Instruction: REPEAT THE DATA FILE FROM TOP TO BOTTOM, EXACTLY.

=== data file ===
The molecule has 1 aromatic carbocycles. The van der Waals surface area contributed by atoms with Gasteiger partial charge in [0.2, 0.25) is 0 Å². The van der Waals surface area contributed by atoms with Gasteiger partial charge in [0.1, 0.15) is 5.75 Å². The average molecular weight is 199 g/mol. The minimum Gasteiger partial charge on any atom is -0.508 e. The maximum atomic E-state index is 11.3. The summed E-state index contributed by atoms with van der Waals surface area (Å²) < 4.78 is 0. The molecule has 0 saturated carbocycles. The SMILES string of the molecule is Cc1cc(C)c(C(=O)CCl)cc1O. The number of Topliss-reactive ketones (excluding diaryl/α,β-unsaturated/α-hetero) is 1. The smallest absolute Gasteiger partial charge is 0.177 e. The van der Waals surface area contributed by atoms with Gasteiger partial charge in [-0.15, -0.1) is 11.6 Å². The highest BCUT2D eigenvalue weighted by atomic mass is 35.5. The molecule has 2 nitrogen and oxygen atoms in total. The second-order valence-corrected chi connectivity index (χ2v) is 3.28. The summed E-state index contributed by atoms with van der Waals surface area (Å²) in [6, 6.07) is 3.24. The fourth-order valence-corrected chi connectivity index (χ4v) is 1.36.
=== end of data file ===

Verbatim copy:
The molecule has 1 aromatic carbocycles. The van der Waals surface area contributed by atoms with Gasteiger partial charge in [0.2, 0.25) is 0 Å². The van der Waals surface area contributed by atoms with Gasteiger partial charge in [0.1, 0.15) is 5.75 Å². The average molecular weight is 199 g/mol. The minimum Gasteiger partial charge on any atom is -0.508 e. The maximum atomic E-state index is 11.3. The summed E-state index contributed by atoms with van der Waals surface area (Å²) < 4.78 is 0. The molecule has 0 saturated carbocycles. The SMILES string of the molecule is Cc1cc(C)c(C(=O)CCl)cc1O. The number of Topliss-reactive ketones (excluding diaryl/α,β-unsaturated/α-hetero) is 1. The smallest absolute Gasteiger partial charge is 0.177 e. The van der Waals surface area contributed by atoms with Gasteiger partial charge in [-0.15, -0.1) is 11.6 Å². The highest BCUT2D eigenvalue weighted by atomic mass is 35.5. The molecule has 2 nitrogen and oxygen atoms in total. The second-order valence-corrected chi connectivity index (χ2v) is 3.28. The summed E-state index contributed by atoms with van der Waals surface area (Å²) in [6, 6.07) is 3.24. The fourth-order valence-corrected chi connectivity index (χ4v) is 1.36.